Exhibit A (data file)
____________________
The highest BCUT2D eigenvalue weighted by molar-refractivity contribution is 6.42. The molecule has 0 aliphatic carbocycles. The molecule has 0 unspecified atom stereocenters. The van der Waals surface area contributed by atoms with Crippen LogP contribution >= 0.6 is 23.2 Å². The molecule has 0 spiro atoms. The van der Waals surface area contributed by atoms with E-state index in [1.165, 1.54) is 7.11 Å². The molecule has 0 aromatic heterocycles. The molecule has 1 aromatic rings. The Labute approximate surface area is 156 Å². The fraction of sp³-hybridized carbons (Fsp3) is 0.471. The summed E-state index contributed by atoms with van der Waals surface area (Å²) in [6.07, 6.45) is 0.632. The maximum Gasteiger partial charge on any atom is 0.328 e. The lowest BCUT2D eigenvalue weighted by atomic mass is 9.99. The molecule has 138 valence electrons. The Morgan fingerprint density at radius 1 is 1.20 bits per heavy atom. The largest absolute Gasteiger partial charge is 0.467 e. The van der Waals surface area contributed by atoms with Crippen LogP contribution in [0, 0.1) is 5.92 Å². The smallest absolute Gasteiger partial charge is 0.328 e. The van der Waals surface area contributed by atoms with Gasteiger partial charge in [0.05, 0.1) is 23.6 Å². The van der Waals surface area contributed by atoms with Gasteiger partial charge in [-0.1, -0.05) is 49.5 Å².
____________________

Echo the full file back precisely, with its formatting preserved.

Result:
The highest BCUT2D eigenvalue weighted by molar-refractivity contribution is 6.42. The molecule has 0 aliphatic carbocycles. The molecule has 0 unspecified atom stereocenters. The van der Waals surface area contributed by atoms with Crippen LogP contribution >= 0.6 is 23.2 Å². The molecule has 0 spiro atoms. The van der Waals surface area contributed by atoms with E-state index in [1.165, 1.54) is 7.11 Å². The molecule has 0 aromatic heterocycles. The molecule has 1 aromatic rings. The Labute approximate surface area is 156 Å². The fraction of sp³-hybridized carbons (Fsp3) is 0.471. The summed E-state index contributed by atoms with van der Waals surface area (Å²) in [6.07, 6.45) is 0.632. The maximum Gasteiger partial charge on any atom is 0.328 e. The lowest BCUT2D eigenvalue weighted by atomic mass is 9.99. The molecule has 138 valence electrons. The Morgan fingerprint density at radius 1 is 1.20 bits per heavy atom. The largest absolute Gasteiger partial charge is 0.467 e. The van der Waals surface area contributed by atoms with Crippen LogP contribution in [0, 0.1) is 5.92 Å². The smallest absolute Gasteiger partial charge is 0.328 e. The van der Waals surface area contributed by atoms with Gasteiger partial charge in [0.05, 0.1) is 23.6 Å². The van der Waals surface area contributed by atoms with Gasteiger partial charge in [-0.1, -0.05) is 49.5 Å².